They also have some good pastries if you would like to combine. The Italian way is never to mix the two, though. You eat your sweets and after that, you drink your coffee. The coffee-taste is what you’d want to take with you. The coffee is always the last thing, be it a snack, a chit-chat break or a full dinner.
Ponte delle Paste
The next stop is not a Torrefazione and it doesn’t have much of a choice when it comes to coffee. But it’s still a genuine, quality Caffè who has seen thousands of tourists and Venetians come in for a sip and a sweet. It’s actually a pastry shop and it’s situated on top of a bridge, halfway between Campo San Lio and Corte Spechiera. The name is Ponte delle Paste, the Pastry Bridge. The sweets are all handmade right there. The chocolate is awesome and any of the pastries are recommendable… And the coffee is good. They don’t have all the different sorts as Torrefazione Cannaregio and Caffè del Doge, but they use the excellent Julius Meinl and the smell of the rich espresso is enough to convince you to stay for another cup.
Best Coffee in Venice – Caffè Girani
Now we’re going down to the crowded tourist district around Saint Mark’s Square. Crossing it and continuing down to Riva dei Schiavoni where all the Vaporettos and Gondolas are. Turn left, over the Straw Bridge, and over three more. At the first opening in the wall, turn left and you end up at Campo Bandiera e Moro. Here’s Caffè Girani. It’s not really a Caffè. It’s another Torrefazione and the oldest in Venice still in use… As well as the only one. Because all the others have all their production on the mainland, where the costs are lower.
Caffè Girani started out in 1928 and thus beats Torrefazione Cannaregio with three years. The machinery is right there behind the small shop and it’s working every Monday morning. They make a few different blends as well as pure Arabics. As I said before it’s not a Caffè. You can’t drink your coffee here. But you can buy some really unique beans or coffee grounds and if you come on a slow day, you can get a lesson in coffee toasting, drinking, and quality measuring from the owner. You have to come early though. They close at 12.30 p.m. and remain close in the afternoon.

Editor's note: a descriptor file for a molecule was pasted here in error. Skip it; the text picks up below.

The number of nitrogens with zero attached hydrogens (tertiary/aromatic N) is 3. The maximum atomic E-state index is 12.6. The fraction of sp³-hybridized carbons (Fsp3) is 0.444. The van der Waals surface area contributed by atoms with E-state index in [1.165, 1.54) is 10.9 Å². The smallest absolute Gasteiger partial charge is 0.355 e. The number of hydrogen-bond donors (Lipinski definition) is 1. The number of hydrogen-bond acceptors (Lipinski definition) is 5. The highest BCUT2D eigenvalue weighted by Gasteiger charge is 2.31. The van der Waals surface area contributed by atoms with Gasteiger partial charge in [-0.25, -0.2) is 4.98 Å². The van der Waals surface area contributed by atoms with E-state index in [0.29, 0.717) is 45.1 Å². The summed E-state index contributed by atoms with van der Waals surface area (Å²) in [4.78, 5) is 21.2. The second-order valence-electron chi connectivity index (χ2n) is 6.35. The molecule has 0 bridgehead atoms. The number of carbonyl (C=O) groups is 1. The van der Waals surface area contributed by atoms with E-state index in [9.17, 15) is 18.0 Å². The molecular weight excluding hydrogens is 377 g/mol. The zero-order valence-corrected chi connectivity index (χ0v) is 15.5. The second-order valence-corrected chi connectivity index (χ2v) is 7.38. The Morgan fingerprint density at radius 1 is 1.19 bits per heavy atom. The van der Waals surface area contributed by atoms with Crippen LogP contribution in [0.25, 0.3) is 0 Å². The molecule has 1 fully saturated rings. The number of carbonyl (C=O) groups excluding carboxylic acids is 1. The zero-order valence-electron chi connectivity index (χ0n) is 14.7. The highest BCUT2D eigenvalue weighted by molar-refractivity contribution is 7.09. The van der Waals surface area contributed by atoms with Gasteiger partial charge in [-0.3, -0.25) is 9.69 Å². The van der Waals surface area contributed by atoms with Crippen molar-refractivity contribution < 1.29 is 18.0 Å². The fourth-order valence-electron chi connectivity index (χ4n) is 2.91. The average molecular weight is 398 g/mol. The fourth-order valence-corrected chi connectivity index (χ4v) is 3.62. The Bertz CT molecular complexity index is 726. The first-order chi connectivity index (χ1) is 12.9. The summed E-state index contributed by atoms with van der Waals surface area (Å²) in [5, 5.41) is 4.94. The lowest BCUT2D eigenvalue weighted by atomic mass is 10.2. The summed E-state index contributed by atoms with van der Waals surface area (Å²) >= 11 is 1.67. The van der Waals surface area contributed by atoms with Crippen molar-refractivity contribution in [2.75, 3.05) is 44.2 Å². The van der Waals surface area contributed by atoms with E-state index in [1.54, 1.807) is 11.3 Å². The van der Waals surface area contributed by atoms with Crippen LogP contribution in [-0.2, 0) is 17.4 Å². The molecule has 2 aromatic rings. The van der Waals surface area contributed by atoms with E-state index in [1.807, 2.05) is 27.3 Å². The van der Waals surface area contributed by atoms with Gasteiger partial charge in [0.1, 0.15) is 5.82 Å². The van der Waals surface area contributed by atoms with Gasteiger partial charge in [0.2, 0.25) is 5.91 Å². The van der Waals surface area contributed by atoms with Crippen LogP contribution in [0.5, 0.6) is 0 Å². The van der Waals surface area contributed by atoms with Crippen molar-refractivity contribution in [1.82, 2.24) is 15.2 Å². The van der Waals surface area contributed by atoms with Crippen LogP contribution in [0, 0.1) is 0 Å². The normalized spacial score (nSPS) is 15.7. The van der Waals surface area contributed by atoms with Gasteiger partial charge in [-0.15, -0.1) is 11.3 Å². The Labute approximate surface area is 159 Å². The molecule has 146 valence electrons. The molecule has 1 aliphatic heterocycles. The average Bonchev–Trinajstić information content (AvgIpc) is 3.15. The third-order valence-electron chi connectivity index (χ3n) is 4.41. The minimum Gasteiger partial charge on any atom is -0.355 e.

Step over to the Bar next door to taste the products. They make their coffee from Girani-blends.
Il Caffè Rosso – The red Caffè
Now it’s over to Campo Santa Margherita. The buzzing student area where people stay up until very late and the bars don’t close until the morning light. On the western side, about in the middle, there’s the red caffè, il Caffè Rosso. The color is actually red but the nomination probably derives from a more political shade.
The Osteria Al Capon, now Antico Capon at the opposite side of the Square was a location for politically engaged workers in the harbor. Eating and drinking they started to build a reign of old Venetian values. They had a Doge, Ambassadors and even executioner. The Caffè Rosso on the other side became the enemy state and for many years lively political debates filled the Square as the representatives for the two factions practiced not only matters of national security but also deepened their knowledge in connoisseurship.
Now Il Caffè Rosso is a well-known meeting spot for youngsters and students. In the morning it’s more like a normal Caffè. You can have your Cornetto with a Cappuccino or a biscuit with a dark espresso. In the evening though, it gets crowded and lively. And instead of a Coffee, you should try a Spritz Aperol, Campari or even Cinar. It becomes a Party-Caffè just like all the rest of S:ta Margherita for that matter.
Most expensive coffee in Venice – Florian
So, in the end, we come back to where we started out. Caffè Florian. The oldest Caffè in Venice, in Italy and maybe even in the world…
Running uninterrupted for 300 years, it’s still there. On Saint Mark’s Square. And it still offers music as well as impeccable service and excellent coffee. It’s full of traditions, it’s part of a time when Venice still was the most fashionable city in Europe. When every important person had to live in, for a period of time, or at least having visited Venice.
The coffee is from their own production. Venezia 1720 it’s called and it’s a blend of various qualities of Arabica. It’s very good, full and rich. But the best of all when you decide to sit down at a table in the Square and listen to the excellent music while you drink your coffee. The best of all is that you will be able to put the receipt in a frame and hang it over the fireplace. And you will be able to tell your children and grandchildren about the most expensive coffee you’ve had in your life…